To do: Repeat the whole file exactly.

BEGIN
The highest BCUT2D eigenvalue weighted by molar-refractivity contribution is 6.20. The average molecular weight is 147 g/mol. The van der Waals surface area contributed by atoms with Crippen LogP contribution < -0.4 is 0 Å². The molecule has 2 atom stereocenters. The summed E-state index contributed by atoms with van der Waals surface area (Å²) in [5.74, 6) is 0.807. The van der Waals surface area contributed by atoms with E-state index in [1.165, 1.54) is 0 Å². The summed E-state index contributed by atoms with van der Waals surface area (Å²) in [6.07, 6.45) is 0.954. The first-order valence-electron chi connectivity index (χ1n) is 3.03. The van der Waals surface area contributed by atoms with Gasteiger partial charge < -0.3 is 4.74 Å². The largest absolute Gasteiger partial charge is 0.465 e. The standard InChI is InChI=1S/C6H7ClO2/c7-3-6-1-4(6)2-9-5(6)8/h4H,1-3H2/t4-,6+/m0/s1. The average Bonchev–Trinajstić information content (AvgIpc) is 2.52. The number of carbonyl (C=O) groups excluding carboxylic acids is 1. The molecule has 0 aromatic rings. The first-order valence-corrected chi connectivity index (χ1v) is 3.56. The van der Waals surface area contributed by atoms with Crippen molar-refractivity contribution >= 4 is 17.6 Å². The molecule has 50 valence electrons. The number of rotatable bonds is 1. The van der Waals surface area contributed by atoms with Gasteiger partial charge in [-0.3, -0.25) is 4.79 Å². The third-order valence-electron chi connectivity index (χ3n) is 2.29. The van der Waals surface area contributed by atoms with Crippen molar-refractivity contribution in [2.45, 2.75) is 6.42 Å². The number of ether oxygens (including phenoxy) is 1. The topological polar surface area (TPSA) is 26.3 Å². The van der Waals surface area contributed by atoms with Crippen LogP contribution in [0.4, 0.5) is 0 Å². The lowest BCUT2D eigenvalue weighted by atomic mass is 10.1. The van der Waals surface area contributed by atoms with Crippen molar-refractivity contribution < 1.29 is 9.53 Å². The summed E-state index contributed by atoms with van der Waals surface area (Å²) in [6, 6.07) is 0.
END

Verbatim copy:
The highest BCUT2D eigenvalue weighted by molar-refractivity contribution is 6.20. The average molecular weight is 147 g/mol. The van der Waals surface area contributed by atoms with Crippen LogP contribution < -0.4 is 0 Å². The molecule has 2 atom stereocenters. The summed E-state index contributed by atoms with van der Waals surface area (Å²) in [5.74, 6) is 0.807. The van der Waals surface area contributed by atoms with E-state index in [1.165, 1.54) is 0 Å². The summed E-state index contributed by atoms with van der Waals surface area (Å²) in [6.07, 6.45) is 0.954. The first-order valence-electron chi connectivity index (χ1n) is 3.03. The van der Waals surface area contributed by atoms with Gasteiger partial charge < -0.3 is 4.74 Å². The largest absolute Gasteiger partial charge is 0.465 e. The standard InChI is InChI=1S/C6H7ClO2/c7-3-6-1-4(6)2-9-5(6)8/h4H,1-3H2/t4-,6+/m0/s1. The average Bonchev–Trinajstić information content (AvgIpc) is 2.52. The number of carbonyl (C=O) groups excluding carboxylic acids is 1. The molecule has 0 aromatic rings. The first-order valence-corrected chi connectivity index (χ1v) is 3.56. The van der Waals surface area contributed by atoms with Crippen molar-refractivity contribution >= 4 is 17.6 Å². The molecule has 50 valence electrons. The number of rotatable bonds is 1. The van der Waals surface area contributed by atoms with Gasteiger partial charge in [-0.3, -0.25) is 4.79 Å². The third-order valence-electron chi connectivity index (χ3n) is 2.29. The van der Waals surface area contributed by atoms with Crippen molar-refractivity contribution in [2.45, 2.75) is 6.42 Å². The number of ether oxygens (including phenoxy) is 1. The topological polar surface area (TPSA) is 26.3 Å². The van der Waals surface area contributed by atoms with Crippen LogP contribution in [0.4, 0.5) is 0 Å². The lowest BCUT2D eigenvalue weighted by atomic mass is 10.1. The van der Waals surface area contributed by atoms with Crippen molar-refractivity contribution < 1.29 is 9.53 Å². The summed E-state index contributed by atoms with van der Waals surface area (Å²) in [6, 6.07) is 0.